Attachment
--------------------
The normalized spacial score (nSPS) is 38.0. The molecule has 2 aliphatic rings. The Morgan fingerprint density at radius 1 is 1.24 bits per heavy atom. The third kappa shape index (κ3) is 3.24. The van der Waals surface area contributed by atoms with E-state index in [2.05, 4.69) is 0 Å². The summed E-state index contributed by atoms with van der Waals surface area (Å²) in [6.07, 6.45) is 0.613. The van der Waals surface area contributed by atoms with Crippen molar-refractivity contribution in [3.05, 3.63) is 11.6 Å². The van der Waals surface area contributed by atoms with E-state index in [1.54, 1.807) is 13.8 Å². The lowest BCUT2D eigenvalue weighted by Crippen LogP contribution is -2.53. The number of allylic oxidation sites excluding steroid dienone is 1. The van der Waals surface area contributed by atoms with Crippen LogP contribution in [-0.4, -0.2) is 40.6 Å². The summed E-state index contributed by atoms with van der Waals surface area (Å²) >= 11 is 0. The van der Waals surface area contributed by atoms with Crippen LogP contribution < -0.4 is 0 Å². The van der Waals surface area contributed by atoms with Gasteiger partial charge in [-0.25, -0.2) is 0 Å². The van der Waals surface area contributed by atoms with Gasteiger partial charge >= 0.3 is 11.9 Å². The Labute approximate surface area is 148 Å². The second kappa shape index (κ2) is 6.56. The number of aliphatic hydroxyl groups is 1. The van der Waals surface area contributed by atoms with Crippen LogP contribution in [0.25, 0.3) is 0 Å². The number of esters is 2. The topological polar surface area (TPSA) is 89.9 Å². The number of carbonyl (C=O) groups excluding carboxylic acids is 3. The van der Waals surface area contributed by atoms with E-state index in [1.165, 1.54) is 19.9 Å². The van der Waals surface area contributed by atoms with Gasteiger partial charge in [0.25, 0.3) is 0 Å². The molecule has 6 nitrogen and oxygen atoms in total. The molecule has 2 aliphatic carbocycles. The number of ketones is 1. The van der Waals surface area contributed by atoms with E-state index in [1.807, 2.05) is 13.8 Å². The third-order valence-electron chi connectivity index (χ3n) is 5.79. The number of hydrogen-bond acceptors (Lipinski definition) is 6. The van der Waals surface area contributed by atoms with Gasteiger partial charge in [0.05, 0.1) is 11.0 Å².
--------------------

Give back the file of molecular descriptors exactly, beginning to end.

The normalized spacial score (nSPS) is 38.0. The molecule has 2 aliphatic rings. The Morgan fingerprint density at radius 1 is 1.24 bits per heavy atom. The third kappa shape index (κ3) is 3.24. The van der Waals surface area contributed by atoms with E-state index in [2.05, 4.69) is 0 Å². The summed E-state index contributed by atoms with van der Waals surface area (Å²) in [6.07, 6.45) is 0.613. The van der Waals surface area contributed by atoms with Crippen molar-refractivity contribution in [3.05, 3.63) is 11.6 Å². The van der Waals surface area contributed by atoms with E-state index in [1.54, 1.807) is 13.8 Å². The lowest BCUT2D eigenvalue weighted by Crippen LogP contribution is -2.53. The number of allylic oxidation sites excluding steroid dienone is 1. The van der Waals surface area contributed by atoms with Crippen LogP contribution in [-0.4, -0.2) is 40.6 Å². The summed E-state index contributed by atoms with van der Waals surface area (Å²) >= 11 is 0. The van der Waals surface area contributed by atoms with Crippen LogP contribution < -0.4 is 0 Å². The van der Waals surface area contributed by atoms with Gasteiger partial charge in [-0.25, -0.2) is 0 Å². The van der Waals surface area contributed by atoms with Gasteiger partial charge >= 0.3 is 11.9 Å². The Labute approximate surface area is 148 Å². The second kappa shape index (κ2) is 6.56. The number of aliphatic hydroxyl groups is 1. The van der Waals surface area contributed by atoms with Crippen LogP contribution in [0.25, 0.3) is 0 Å². The number of esters is 2. The topological polar surface area (TPSA) is 89.9 Å². The number of carbonyl (C=O) groups excluding carboxylic acids is 3. The van der Waals surface area contributed by atoms with E-state index in [1.165, 1.54) is 19.9 Å². The van der Waals surface area contributed by atoms with Gasteiger partial charge in [0.25, 0.3) is 0 Å². The molecule has 6 nitrogen and oxygen atoms in total. The molecule has 2 aliphatic carbocycles. The number of ketones is 1. The van der Waals surface area contributed by atoms with E-state index in [1.807, 2.05) is 13.8 Å². The third-order valence-electron chi connectivity index (χ3n) is 5.79. The number of hydrogen-bond acceptors (Lipinski definition) is 6. The van der Waals surface area contributed by atoms with Gasteiger partial charge in [0.05, 0.1) is 11.0 Å².